Charvaka’s Philosophy – Charvaka’s Epistemology

Charvaka’s Epistemology

Charavaka is also known as Lokayat, Nastik or Rationalist school of thought, also Atheist.

It is more of a philosophy of life rather than a theory of Ultimate Reality. It is associated with men’s eternal urge for pleasure and there by established Hedonism.


Matter is the only reality.

Four types of MATTER : Earth, Fire, Air and Water. Hence, Pluralist : Having accepted above four realities as only and manifold realities. Consciousness and Body are byproducts of Matter.


Believe only in positive facts, or observable phenomena. Hence, empiricists.

The word Charvaka may mean : Materialist who believes only in eat, drink and making merry.

The philosophy itself begins with Epistemology, and its epistemology is the cornerstone of Charvaka Philosophy, based on which the entire philosophy can be built. Charvaka was an empiricist and hence he only considered Perception as being a valid source of knowledge (praman).

Out of the other four, he was vehemently against INFERENCE. According to him, inference is only a guesswork, sometimes true and sometimes false.

Positivist Epistemology

Believes only observable phenomena, hence perception or Pratyaksha is the only valid source of knowledge. All other Pramans are refuted on the basis of Pratyaksha alone. Perception is defined as power of perceiving through senses. When a sense organ comes into contact with any external object, perception takes place. Since there are five sense organs, namely eyes, nose, tongue, skin, ears, there are five types of perception based on each sense organ.

According to Charvaka, only perception gives us definite, non-erroneous, valid or undoubtable knowledge of reality. Charavaka doesn’t refute the other Pramanas, he rejects their validity.


By means of perception as well, erroneous knowledge is possible. For example : Knowledge of snake in a rope. Thus, if Pramana is valid only because it gives undoubtable knowledge as propounded by Charvaka, even perception fails to be a valid Pramana.


1. Refutation of Inference/Anuman

Inference is accepted as a valid source of knowledge by all major Indian Schools of thought except Charvaka. It is also the means of Inductive and deductive logic in Western Philosophy.

Vyapti is considered as logical ground of inference, but Charavaka rejects it as baseless and claims that Vyapti can never be established.

Etymologically, inference or Anuman means after (ANU) + Knowledge (MAN)

In inference, we proceed from the perceived Hetu, to get the knowledge of the unperceived Sadhya (major term). This requires the existence of a concomitant, unusual, invariable, and unconditional relationship between the HETU and SADHYA called VYAPTI.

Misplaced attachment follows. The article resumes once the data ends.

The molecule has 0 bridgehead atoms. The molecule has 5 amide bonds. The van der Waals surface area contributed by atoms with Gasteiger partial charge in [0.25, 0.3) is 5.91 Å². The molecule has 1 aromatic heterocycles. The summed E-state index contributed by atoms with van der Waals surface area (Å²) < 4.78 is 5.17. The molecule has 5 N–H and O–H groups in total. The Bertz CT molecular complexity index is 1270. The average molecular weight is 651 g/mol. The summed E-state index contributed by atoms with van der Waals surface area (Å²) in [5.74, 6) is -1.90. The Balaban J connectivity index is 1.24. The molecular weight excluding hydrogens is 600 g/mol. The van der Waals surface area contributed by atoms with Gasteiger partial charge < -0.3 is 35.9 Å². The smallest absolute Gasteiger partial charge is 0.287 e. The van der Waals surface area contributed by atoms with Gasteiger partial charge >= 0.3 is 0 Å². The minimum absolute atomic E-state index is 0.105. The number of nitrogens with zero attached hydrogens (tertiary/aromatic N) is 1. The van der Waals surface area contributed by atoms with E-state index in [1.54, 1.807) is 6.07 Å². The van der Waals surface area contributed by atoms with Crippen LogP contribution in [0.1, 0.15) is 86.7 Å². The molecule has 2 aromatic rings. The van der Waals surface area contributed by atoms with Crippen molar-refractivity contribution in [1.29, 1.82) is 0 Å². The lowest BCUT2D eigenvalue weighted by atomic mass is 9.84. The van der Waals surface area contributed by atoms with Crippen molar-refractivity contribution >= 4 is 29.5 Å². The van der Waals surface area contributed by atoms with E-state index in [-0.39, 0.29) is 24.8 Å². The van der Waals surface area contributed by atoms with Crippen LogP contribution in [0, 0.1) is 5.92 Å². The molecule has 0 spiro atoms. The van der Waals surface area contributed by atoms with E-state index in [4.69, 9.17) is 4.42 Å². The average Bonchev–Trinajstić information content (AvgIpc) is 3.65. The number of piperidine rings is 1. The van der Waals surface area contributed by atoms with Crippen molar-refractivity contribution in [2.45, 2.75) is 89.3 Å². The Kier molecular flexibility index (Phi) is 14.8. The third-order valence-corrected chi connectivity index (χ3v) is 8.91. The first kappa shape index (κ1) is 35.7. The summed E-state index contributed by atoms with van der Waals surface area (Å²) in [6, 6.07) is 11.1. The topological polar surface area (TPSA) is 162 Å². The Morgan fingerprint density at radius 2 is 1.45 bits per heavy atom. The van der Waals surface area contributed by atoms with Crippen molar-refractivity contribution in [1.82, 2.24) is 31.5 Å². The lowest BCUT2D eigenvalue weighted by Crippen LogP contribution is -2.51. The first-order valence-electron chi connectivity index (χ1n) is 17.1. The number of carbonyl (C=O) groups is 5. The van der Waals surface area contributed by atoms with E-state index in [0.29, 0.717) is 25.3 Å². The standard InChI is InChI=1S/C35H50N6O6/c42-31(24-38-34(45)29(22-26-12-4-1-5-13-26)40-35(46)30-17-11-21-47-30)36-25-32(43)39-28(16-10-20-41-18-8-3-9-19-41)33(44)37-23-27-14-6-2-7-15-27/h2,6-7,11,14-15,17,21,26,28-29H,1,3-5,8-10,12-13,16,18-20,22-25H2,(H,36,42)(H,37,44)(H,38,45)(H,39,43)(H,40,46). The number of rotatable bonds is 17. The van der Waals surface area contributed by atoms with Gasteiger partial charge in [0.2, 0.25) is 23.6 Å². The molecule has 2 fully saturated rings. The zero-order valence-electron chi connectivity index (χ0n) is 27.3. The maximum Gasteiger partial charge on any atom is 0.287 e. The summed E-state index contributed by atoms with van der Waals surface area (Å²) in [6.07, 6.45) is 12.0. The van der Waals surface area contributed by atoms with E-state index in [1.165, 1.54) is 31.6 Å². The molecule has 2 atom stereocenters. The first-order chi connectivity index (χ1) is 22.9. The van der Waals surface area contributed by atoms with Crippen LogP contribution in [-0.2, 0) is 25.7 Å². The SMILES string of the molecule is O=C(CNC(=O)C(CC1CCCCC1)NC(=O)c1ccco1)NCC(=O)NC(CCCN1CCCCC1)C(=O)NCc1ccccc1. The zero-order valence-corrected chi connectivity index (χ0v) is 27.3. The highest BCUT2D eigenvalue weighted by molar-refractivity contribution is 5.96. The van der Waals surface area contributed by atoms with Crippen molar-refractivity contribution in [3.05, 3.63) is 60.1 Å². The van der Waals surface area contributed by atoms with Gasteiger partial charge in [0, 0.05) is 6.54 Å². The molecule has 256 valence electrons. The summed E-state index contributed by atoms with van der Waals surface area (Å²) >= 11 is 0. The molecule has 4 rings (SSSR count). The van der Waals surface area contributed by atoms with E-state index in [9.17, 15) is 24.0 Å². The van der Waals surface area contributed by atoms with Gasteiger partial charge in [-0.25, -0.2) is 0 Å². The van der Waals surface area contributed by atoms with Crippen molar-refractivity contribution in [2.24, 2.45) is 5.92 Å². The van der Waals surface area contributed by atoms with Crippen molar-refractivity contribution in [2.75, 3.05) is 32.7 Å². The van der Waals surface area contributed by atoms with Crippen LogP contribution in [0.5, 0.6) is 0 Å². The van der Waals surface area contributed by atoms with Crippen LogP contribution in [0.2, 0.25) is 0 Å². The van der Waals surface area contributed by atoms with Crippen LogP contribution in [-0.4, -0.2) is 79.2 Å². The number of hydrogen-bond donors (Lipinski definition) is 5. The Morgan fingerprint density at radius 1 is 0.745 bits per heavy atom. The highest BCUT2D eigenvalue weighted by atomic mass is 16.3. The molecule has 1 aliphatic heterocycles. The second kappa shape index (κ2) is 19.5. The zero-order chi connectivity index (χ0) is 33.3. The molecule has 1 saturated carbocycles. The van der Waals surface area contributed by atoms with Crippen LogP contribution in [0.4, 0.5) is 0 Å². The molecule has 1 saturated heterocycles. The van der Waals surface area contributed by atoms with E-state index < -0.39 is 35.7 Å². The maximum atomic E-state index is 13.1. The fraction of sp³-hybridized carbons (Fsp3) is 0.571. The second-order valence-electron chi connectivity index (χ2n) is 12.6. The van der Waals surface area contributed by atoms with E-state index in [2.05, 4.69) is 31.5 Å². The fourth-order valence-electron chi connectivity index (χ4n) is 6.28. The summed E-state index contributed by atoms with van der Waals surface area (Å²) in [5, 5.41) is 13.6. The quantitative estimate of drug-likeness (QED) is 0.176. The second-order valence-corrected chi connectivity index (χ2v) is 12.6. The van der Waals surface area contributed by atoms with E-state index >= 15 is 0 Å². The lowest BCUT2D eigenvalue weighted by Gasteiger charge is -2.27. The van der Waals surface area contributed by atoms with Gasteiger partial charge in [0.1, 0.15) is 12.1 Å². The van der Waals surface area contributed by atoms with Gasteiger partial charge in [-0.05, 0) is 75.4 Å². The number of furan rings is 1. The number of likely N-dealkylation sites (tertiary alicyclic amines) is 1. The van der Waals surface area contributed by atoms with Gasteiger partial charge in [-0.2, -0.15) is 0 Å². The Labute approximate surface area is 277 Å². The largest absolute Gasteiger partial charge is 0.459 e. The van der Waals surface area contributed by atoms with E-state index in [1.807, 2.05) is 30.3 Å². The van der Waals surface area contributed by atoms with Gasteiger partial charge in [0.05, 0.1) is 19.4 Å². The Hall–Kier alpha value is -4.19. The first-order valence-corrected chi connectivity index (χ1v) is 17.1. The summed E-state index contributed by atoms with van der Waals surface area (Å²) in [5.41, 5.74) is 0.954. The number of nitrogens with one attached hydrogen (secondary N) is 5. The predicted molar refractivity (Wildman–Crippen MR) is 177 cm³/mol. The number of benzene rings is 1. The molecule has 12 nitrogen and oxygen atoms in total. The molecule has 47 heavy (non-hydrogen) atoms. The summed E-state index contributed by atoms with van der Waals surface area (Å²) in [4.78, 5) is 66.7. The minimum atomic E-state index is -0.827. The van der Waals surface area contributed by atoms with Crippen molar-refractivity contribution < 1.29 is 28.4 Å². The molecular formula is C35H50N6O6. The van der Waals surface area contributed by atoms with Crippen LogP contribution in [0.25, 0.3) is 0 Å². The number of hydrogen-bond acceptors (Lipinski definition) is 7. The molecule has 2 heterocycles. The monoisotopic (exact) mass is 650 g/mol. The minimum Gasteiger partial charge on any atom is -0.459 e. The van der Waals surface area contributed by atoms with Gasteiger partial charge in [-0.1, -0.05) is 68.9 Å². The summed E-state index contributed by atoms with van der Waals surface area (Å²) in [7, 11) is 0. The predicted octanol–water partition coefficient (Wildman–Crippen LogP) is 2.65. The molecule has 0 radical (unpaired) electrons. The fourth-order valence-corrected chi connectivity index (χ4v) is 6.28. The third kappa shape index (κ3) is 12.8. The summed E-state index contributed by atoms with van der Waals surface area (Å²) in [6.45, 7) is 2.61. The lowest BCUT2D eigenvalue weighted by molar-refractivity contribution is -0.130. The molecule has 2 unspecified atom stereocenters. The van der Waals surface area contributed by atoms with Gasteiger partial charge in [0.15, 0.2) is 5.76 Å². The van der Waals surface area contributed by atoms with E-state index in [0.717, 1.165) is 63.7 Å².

Thus, VYAPTI is the nerve or logical ground of inference.

The Charvaka challenges the validity of this VYAPTI to reject inference as a valid source of knowledge. Charvaka argues that Inference would be valid if vyapti can be established between HETU and SADHYA beyond doubt. However, he argues that this cannot be established, and thus inference becomes invalid.

Arguments against Vyapti : An example of VYAPTI would be “where there is smoke there is fire”

By Inference

Hence, smoke becomes the HETU and fire becomes the SADHYA. According to Charvaka, this relation would be valid if for EVERY possible existence of smoke would be caused by a fire. But this invariable and concomitant vyapti cannot be established by inference, because doing so would result in the fallacy of petitio principi (Circular argument fallacy) and infinite regress, because the VYAPTI is need to prove the case in point would remain unproved. (To prove Vyapti, we need inference and vice versa)

Failure of Perception (Fallacy of illicit Generalization)

The sphere of perception is limited. We cannot perceive all the cases of smoke and fire even at any present moment to establish a VYAPTI. Moreover, perception is confined to particular time and space, and cannot be extrapolated to the past, or future in order to use VYAPTI at all times. Perception, thus cannot provide us with a universal generalization. If we do so, we are resorting to the fallacy of illicit generalization. In such a case, inference would only be an uncertain leap from a known to unknown.

Thus he rejects Nyaya’s view : Knowledge of VYAPTI is gained by means of SAMANYA LAKSHNA PRATYAKSHA.

Failure of Verbal Testimony/Shabdha

Charavaka first of all rejects VT itself from being a valid source of knowledge. Moroever, if vyapti would be proved on the basis of VT, then again it would lead to fallacy of petitio principiias VT’s validity too depends on Inference.